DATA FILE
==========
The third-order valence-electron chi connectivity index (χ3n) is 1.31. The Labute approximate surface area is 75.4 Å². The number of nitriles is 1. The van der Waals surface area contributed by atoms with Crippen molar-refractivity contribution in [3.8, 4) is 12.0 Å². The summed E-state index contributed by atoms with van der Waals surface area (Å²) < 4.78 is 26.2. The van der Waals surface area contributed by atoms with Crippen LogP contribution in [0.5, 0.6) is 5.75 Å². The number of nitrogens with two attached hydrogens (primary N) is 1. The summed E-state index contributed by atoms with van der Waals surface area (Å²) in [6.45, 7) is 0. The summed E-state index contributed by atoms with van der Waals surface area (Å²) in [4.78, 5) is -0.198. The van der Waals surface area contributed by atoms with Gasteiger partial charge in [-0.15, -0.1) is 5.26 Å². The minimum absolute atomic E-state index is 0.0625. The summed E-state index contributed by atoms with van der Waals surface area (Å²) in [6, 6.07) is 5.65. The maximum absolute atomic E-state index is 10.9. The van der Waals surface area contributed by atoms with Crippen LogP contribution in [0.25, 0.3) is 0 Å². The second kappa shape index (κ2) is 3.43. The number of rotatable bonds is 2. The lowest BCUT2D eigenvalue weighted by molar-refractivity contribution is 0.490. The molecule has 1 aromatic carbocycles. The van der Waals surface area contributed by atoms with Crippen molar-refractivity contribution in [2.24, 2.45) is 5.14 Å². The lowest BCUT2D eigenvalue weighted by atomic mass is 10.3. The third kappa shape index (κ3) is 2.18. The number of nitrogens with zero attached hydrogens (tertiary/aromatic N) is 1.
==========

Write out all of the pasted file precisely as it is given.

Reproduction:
The third-order valence-electron chi connectivity index (χ3n) is 1.31. The Labute approximate surface area is 75.4 Å². The number of nitriles is 1. The van der Waals surface area contributed by atoms with Crippen molar-refractivity contribution in [3.8, 4) is 12.0 Å². The summed E-state index contributed by atoms with van der Waals surface area (Å²) < 4.78 is 26.2. The van der Waals surface area contributed by atoms with Crippen LogP contribution in [0.5, 0.6) is 5.75 Å². The number of nitrogens with two attached hydrogens (primary N) is 1. The summed E-state index contributed by atoms with van der Waals surface area (Å²) in [6.45, 7) is 0. The summed E-state index contributed by atoms with van der Waals surface area (Å²) in [4.78, 5) is -0.198. The van der Waals surface area contributed by atoms with Gasteiger partial charge in [-0.15, -0.1) is 5.26 Å². The minimum absolute atomic E-state index is 0.0625. The summed E-state index contributed by atoms with van der Waals surface area (Å²) in [6, 6.07) is 5.65. The maximum absolute atomic E-state index is 10.9. The van der Waals surface area contributed by atoms with Crippen LogP contribution in [0.25, 0.3) is 0 Å². The second kappa shape index (κ2) is 3.43. The number of rotatable bonds is 2. The lowest BCUT2D eigenvalue weighted by molar-refractivity contribution is 0.490. The molecule has 1 aromatic carbocycles. The van der Waals surface area contributed by atoms with Crippen molar-refractivity contribution in [2.24, 2.45) is 5.14 Å². The lowest BCUT2D eigenvalue weighted by atomic mass is 10.3. The third kappa shape index (κ3) is 2.18. The number of nitrogens with zero attached hydrogens (tertiary/aromatic N) is 1.